Circe by Madeline Miller (♦♦♦♦)

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Granddaughter of Oceanus, daughter of Titan Helios and sea nymph Perseid, Circe was different from the start. While her siblings discovered their unique gifts very early on and gained their independence—either by claiming their inheritance, like Perses and Aëstes, or by marriage to a wealthy demigod, like Pasiphäe—, Circe remained among her family in the halls of the gods. Her love for young fisherman Glaucus changed everything. Circe used a potion to transform Glaucus into a worthy suitor. Glaucus, seeing his station changed, fell in love with one Circe’s cousins, a sea nymph named Scylla. Out of jealousy, Circe put a potion on Scylla’s bath and, unintendedly, transformed her into a monster. Circe’s confession forced Helios to go to see Zeus, for witchcraft is something that gods fear can tip the balance of power. Zeus declared an eternal banishment for Circe from the halls of the gods to the island of Aiaia.

Exile was not easy but, as Circe learned, it had its advantages; being away f…

La Ciudad de las Bestias (City of the Beasts) by Isabel Allende (♦♦♦♦)

The Cold family is having problems due to the grave illness affecting the mother/wife. Alexander, the fifteen-year-old son, must travel to New York City to live with his paternal grandmother while his mother endures chemotherapy treatments. Kate, Alexander’s grandmother, and Alexander embark on a trip to the Amazon jungle courtesy of International Geographic, to discover and document the existence of a giant creature known as The Beast.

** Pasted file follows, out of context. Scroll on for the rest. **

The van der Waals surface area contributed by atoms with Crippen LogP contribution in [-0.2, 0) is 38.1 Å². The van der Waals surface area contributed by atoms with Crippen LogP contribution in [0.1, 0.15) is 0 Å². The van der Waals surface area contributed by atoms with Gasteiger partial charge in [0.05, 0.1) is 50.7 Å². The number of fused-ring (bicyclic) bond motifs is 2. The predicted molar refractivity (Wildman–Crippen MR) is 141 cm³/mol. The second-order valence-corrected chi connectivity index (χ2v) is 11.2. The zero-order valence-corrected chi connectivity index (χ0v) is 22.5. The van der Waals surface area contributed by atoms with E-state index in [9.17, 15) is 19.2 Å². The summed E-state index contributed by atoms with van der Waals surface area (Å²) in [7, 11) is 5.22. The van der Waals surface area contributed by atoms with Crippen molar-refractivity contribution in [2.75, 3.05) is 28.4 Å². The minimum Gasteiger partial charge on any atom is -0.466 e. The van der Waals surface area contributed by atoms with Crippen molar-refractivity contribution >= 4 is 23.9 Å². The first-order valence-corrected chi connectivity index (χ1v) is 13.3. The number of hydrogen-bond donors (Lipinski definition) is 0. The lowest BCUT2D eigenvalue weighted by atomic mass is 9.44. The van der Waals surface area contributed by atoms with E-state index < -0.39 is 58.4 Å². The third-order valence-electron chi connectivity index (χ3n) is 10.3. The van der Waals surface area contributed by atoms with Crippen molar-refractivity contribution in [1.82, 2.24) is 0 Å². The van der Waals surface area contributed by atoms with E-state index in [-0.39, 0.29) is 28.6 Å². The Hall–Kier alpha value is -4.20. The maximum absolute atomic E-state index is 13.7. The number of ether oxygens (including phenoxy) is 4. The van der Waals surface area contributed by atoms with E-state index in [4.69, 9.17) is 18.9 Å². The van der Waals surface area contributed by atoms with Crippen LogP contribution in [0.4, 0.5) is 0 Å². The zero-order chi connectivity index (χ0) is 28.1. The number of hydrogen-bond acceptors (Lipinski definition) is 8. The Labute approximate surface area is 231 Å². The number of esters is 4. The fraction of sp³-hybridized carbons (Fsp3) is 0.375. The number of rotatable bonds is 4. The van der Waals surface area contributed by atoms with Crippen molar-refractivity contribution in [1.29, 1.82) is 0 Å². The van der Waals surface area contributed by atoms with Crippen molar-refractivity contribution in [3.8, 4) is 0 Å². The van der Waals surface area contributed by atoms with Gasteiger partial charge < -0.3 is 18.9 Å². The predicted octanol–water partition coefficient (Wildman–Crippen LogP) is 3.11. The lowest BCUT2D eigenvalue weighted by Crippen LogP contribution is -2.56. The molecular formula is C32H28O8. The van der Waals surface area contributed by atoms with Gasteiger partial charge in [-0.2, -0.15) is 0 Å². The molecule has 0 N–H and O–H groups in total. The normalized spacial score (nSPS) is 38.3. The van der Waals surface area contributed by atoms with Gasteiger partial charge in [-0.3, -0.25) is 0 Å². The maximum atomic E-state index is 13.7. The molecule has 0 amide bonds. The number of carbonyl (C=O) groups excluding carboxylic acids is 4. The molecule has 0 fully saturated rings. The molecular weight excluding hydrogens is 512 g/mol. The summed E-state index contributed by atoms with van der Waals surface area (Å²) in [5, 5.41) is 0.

During the trip Alexander finds a friend in Nadia, the guide’s daughter, and together they unleash the power of magic and their own to help an endangered tribe; also they are forced to grow up by overcoming the trials they encounter along the way.

La Ciudad de las Bestias (City of the Beasts) by Isabel Allende is a passionate narrative for young adults in which reality and fiction, myth and fantasy coexist. The intricate and little known Amazonian jungle and the legendary city of El Dorado are the lush scenarios in which this magnificent and mysterious story unfolds.

The reader immerses in the story and is able to feel it intensely despite a few flaws. In the passages in which Allende lets her imagination fly, the result is breathtaking, not so in the passages in which the children encounter and visit the tribe, for Allende emphasizes anthropology and natural history as if it were a lecture; in other words, the flow and freshness of the plot up to that point are interrupted.

In my opinion, the narrative would have benefited more if conservationist messages had been avoided, but the story is very good regardless.

La Ciudad de las Bestias (City of the Beasts) is the first novel written by Isabel Allende that I read, though I’m sure it won’t be the last. I had hesitated in tackling one of her books because her fame precedes her and I thought I could be disappointed; fortunately that wasn’t the case at all. She deserves all the accolades.

Comments

  1. Sounds sad. Chemo isn't anything I would wish on anyone.

    THANKS for sharing. Nice blog...love the red.

    Stopping by from Carole's Books You Loved July/August Edition. I am in the list as #43.

    My book entry is below.

    Elizabeth
    Silver's Reviews
    My Book Entry

    ReplyDelete
  2. Thanks for visiting, Elizabeth.
    City of the Beasts isn't sad at all, it's an adventure and a very good one.
    Regards.

    ReplyDelete

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